According to Dr. Gary M. Burge in his book, Jesus and the Jewish Festivals, (affiliate link) Hanukkah was considered a minor festival of Judaism. It was not one of the festivals that required a pilgrimage to the temple. It was never a biblical festival – having come about in the Intertestamental period. It was celebrated in Jesus’ day and since Jesus is Jewish, He would have celebrated this festival. Dr. Burge says “the gospel records are not exhaustive, and so we should not conclude He failed to celebrate others as well.”(1)
Prior to John chapter 10 we see that Jesus had many debates and run-ins with the Jewish leadership of Jerusalem in chapters 7, 8, and 9. The portico of Solomon is also referred to as Solomon’s Porch. There was a massive porch around the temple which provided shelter from the weather. Solomon’s Porch was a porch on the eastern side of the temple and overlooked the Kidron Valley.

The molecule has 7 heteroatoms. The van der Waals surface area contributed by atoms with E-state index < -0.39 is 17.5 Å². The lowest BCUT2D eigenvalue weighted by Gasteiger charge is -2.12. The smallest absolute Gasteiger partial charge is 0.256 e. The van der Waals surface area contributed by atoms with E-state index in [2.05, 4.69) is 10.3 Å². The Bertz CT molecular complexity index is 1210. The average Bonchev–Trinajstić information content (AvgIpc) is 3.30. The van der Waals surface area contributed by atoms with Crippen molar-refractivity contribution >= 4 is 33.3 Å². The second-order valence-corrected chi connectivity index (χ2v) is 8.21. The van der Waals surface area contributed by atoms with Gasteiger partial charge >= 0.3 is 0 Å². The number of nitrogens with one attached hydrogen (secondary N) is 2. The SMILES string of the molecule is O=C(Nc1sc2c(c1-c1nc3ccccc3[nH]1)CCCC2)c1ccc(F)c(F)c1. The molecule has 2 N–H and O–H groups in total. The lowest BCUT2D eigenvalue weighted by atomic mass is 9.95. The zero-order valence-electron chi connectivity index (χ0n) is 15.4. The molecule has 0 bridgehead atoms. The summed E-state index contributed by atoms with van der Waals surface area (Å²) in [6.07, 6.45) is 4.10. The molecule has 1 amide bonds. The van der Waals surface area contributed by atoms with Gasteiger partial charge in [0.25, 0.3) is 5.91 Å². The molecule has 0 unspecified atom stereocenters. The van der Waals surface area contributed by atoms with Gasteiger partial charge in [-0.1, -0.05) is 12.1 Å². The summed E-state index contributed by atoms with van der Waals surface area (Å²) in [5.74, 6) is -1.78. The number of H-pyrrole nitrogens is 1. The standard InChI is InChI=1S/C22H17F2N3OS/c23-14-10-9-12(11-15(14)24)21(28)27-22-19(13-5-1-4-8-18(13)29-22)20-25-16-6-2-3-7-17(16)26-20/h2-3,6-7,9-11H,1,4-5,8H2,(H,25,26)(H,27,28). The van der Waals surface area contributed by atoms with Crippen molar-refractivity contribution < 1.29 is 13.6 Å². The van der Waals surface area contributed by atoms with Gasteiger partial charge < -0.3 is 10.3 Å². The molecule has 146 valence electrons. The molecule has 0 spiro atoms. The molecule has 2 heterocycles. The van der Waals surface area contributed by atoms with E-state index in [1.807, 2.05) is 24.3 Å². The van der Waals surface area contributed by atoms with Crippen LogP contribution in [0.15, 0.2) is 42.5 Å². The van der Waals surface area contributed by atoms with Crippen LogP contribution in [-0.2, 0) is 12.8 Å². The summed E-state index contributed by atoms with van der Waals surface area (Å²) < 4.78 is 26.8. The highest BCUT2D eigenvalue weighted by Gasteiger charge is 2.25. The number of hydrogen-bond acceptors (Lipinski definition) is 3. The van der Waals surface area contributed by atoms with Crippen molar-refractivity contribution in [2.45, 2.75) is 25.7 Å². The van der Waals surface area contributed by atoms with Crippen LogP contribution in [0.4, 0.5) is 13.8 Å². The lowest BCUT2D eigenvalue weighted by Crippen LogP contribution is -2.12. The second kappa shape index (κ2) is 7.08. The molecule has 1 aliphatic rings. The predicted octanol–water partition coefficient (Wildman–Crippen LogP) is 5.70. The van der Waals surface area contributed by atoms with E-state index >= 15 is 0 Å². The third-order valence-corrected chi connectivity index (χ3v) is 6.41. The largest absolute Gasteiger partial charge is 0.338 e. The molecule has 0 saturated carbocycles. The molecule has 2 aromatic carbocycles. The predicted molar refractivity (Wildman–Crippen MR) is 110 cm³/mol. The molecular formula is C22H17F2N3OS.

In John 22-31 Jesus is standing around on Solomons’ Porch at the temple for the Feast of the Dedication (perhaps mentioned to give us a time frame) talking to the Jews. The Jews ask Jesus if He is the Christ. ("Christ" is the Greek word for "Messiah.") They don’t just ask, they say “tell us plainly.” Jesus replies about sheep and the sheep hear His voice and follow Him. Especially interesting is what Jesus says in verses 28-30. Jesus gives His sheep eternal life and they will not perish. And He says, “I and the Father are one.” Jesus is saying He is God! The Jews knew exactly what Jesus was saying. What was their response? To pick up stones to stone Him for blasphemy.
Jesus says He is God. The choice comes in believing it.
I bet it was an interesting sermon!
(1) Gray M. Burge, Jesus and the Jewish Festivals, (Zondervan, 2012), 88-90. (affiliate link)